Schweitzer advocated the concept of reverence for life widely throughout his entire life. His believed that Western civilization was in decay because it was gradually abandoning its ethical foundations grounded in affirmation of life. But he looked forward to a renewed enlightenment of humanity, more profoundly aware of its position in the universe (a view he expressed in the epilogue of his autobiography, Out of My Life and Thought). He persistently emphasized the necessity to think and reflect, rather than merely act on the basis of widespread opinions.
Never for a moment do we lay aside our mistrust of the ideals established by society, and of the convictions which are kept by it in circulation. We always know that society is full of folly and will deceive us in the matter of humanity. […] humanity meaning consideration for the existence and the happiness of individual human beings. (From the Philosophy of Civilization, chapter 25.)
Respect for life, resulting from contemplation on one's own conscious will to live, he believed, leads the individual to live in the service of other people and of every living creature. Schweitzer was much respected for putting his theory into practice in his own life. He loved animals, and many pets and wild creatures roamed the grounds of his hospital. Like legends of St. Francis, “the moment Schweitzer is out of the door, animals and birds come swarming to him in every direction—cats, dogs, chickens, goats, and ducks” (Anderson 1966, 40). In 1963 he supported a U.S. Senate bill to limit animal experimentation.
To gain a deeper understanding of his essential reverence for life, Schweitzer looked to the teachings of world religions to find an ethic that would encourage an active and practical affirmation of life. He valued to teachings of ancient Stoicism, Chinese religions, and aspects of Indian religions, particularly the Jain commitment to ahimsa, an ethic of radical nonviolence and sacred respect for all life. He later also acknowledged the Buddha as an inspiration for his reverence for life. Thus, the antecedents of his great idea were worldwide. Mike W. Martin, professor of philosophy at Chapman University, wrote, “Schweitzer’s metaphysics… shares a kinship with the world views of Spinoza, Hinduism, Buddhism, and Native American religions. Perhaps its greatest value lies in bridging Christian orthodoxy and naturalistic world views.”
Winston Churchill (1874-1965) called him, “a genius of humanity.” Albert Einstein wrote of him, “nowhere have I ever found such an ideal union of goodness and passion for beauty as in Albert Schweitzer.” He is, Einstein added, "the only Westerner who has had a moral effect on his generation comparable to Gandhi. As in the case of Gandhi, the extent of this effect is overwhelmingly due to the example he gave by his own life's work.”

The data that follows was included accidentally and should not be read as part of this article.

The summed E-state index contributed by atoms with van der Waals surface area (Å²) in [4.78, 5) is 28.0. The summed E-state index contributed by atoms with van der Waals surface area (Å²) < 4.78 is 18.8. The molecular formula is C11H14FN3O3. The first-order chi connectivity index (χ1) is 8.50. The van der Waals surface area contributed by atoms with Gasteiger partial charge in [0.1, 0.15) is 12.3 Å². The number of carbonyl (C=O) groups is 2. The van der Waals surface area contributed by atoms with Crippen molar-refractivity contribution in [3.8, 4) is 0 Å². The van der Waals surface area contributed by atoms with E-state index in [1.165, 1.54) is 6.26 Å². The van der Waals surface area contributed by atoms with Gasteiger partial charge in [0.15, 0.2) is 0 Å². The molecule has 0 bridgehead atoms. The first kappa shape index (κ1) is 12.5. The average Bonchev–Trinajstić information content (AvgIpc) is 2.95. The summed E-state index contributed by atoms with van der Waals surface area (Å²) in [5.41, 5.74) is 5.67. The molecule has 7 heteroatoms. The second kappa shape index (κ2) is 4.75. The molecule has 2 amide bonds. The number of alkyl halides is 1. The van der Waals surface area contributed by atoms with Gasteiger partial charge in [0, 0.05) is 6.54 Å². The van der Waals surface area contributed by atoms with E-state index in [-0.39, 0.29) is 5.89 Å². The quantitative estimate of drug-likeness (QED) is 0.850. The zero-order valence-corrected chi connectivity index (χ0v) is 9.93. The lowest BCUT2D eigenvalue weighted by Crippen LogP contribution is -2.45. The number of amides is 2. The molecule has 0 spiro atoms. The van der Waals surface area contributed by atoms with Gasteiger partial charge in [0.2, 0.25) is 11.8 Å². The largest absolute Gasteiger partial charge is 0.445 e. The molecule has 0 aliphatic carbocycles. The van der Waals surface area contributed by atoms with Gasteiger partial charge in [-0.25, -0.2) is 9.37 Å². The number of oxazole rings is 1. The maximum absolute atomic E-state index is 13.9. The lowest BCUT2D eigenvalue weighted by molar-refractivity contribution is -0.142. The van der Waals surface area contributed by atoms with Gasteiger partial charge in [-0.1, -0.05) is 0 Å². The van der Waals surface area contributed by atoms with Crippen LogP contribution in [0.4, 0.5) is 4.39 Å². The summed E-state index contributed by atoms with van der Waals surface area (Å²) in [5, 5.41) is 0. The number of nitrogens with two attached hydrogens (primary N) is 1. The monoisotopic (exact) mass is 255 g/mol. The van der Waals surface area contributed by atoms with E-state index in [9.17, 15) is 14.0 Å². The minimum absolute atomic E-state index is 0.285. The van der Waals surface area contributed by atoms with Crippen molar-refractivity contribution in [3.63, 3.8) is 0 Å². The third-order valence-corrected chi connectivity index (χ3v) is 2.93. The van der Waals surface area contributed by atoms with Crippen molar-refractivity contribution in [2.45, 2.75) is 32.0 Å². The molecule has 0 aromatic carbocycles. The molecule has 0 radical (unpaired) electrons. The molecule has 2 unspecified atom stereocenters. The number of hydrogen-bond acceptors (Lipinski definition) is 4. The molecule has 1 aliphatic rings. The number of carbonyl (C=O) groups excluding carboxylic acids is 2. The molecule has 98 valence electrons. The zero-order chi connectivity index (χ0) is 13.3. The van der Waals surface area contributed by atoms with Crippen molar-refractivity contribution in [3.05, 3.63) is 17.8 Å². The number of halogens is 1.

Living through the carnage of World War I, the rise of totalitarianism, and the atrocities of Nazi Germany, Schweitzer answered though an example of service to others in remote Africa, practicing a "reverence for life" that awoke the conscience of the world. His recognition of the sacred value of all life, including plants and animals, anticipated later environmental movements. Although he didn't seek recognition, he used his enormous moral stature late in life to call for nuclear disarmament and the end of war as a method of settling disputes.
Schweitzer's Quest remains a standard text for Jesus' studies. His book ended a epoch of historic studies of the life of Jesus, and later became the starting point for a new search for the Jesus of history.
He was chevalier of the Military and Hospitaller Order of Saint Lazarus of Jerusalem, and a Member of the British Order of Merit (1955). He was awarded honorary doctorates from the universities of Zurich (1920), Edinburgh (1929), Oxford and St. Andrews (1932), Chicago (1949), Marburg (1952), Kapstadt (1953), Cambridge (1955), and Munster and Tubingen (1958).
“Albert Schweitzer will never belong to any one nation," said Gunnar Jahn, Chairman of the Nobel Committee, in his presentation speech. "His whole life and all of his work are a message addressed to all men regardless of nationality or race…. All through his long life he has been true to his own youth and he has shown us that a man's life and his dream can become one. His work has made the concept of brotherhood a living one, and his words have reached and taken root in the minds of countless men.”